Whether a one- or 2-stage approach is used, the starting point for the restorative dentist for the prosthetic steps starts with a patient who presents with a healing cap with mature healthy gum tissue around it. The question is, what are the steps taken once a patient presents with a healing cap? Traditionally, the healing cap is removed and an open- or closed-tray impression is taken to register the position of the implants so a laboratory can create a model. Once this is done, the abutment is created. The abutment can be a stock abutment that is custom shaped, a cast custom abutment, or a CAD/CAM milled abutment.5 For a single implant, the final crown and abutment can be delivered at the very next appointment. Through this process, the patient receives the tooth relatively soon, with minimal appointments.
     When multiple adjacent dental implants are involved, the prosthetic steps traditionally increase, since the metal framework has to be tried-in. These steps have traditionally meant placing and removing the abutments multiple times during these try-in visits. These traditional steps taken also involve a bisque bake try-in appointment so that the occlusion and aesthetics can be established prior to completion. The clinician has now removed the healing caps and placed and removed the abutments 2 times and will deliver the abutments for a third time at the time of permanent cement. During this time period of trying everything in, the patient is wearing a provisional prosthesis that is often difficult to wear. This is especially the case if it is a full denture on a full-arch restorative case. What if the patient could receive fixed provisionals and final abutments at the next appointment after the final impression? The benefits to providing this are numerous; for the patient, restorative dentist, and for communication with the dental laboratory. Everyone benefits.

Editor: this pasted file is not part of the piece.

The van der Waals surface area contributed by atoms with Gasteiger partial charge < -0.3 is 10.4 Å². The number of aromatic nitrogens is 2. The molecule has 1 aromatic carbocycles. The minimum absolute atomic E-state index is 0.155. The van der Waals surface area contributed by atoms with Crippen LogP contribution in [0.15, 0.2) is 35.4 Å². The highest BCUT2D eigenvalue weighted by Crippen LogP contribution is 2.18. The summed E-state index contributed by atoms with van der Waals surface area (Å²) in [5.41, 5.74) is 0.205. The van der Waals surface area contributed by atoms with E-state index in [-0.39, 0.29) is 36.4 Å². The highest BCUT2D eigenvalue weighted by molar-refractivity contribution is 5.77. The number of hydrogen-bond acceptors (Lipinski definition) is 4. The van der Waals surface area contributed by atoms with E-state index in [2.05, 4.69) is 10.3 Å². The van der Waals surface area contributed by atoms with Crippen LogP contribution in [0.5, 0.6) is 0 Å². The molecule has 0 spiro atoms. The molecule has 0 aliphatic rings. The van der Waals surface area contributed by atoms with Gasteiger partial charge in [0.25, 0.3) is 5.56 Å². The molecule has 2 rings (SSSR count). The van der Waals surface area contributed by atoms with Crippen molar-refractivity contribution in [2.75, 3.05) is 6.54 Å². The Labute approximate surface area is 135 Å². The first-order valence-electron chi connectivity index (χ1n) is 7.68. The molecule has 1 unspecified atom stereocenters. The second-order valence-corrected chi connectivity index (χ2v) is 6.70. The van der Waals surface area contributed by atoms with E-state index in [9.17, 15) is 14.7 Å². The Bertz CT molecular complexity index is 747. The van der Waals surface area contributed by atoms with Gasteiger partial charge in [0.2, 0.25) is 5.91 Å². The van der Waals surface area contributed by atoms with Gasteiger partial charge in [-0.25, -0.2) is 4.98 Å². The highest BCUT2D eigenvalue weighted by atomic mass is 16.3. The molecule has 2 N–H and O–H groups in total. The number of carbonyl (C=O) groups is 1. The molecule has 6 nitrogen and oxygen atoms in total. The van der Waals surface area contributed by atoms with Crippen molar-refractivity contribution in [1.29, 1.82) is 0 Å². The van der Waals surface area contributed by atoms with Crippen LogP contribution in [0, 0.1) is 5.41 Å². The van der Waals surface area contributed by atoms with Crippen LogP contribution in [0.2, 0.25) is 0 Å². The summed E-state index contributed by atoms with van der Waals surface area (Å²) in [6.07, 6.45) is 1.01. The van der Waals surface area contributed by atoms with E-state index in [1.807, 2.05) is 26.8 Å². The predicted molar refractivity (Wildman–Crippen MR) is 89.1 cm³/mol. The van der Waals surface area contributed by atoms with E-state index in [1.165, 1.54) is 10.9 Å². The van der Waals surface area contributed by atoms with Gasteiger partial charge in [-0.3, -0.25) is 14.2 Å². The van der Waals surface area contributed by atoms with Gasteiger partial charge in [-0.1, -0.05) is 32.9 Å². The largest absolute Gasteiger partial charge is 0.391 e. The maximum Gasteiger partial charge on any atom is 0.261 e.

The FPPD technique protocol starts when a patient presents with multiple adjacent implants with healing caps and mature gum tissue around them.

Figure 5. Case 1: Lab-fabricated prepared abutments placed; ready for metal pick-up impression and provisional restorations. Figure 6. Case 1: Provisional restorations placed onto lab-fabricated abutments, after metal pick-up impression.
Figure 7. Case 1: Final restorations in place and cemented. Figure 8. Case 1: Panoramic radiograph of final restorations on implants on upper left, 3 years post-op.
Figure 9. Case 2: Panoramic radiograph of patient as presented. Figure 10. Case 2: Panoramic radiograph showing the positions of implants placed.

Step 1
The first step in the FPPD protocol is for the restorative dentist to take an impression to capture the positions of the implants accurately. This can be done with an open or closed tray. A custom tray offers the benefits of a better fit, less impression material, and stability. The healing caps are simply unscrewed, and impression copings are placed into the implants and an impression is taken. Radiographic verification of seating of the impression copings is recommended at this appointment. Various implant companies have impression copings that vary in shape. The end result that is needed is an accurate and stable impression that allows laboratory analogs to be placed into the impression copings that accurately relay the implant position and tissue height. It is imperative that the implant impression copings do not turn in the impression and that they are stable. If there is a discrepancy between the mouth and the model, then there will be a problem with the framework fitting. A bite registration and face-bow registration are sent to the dental laboratory with the impression.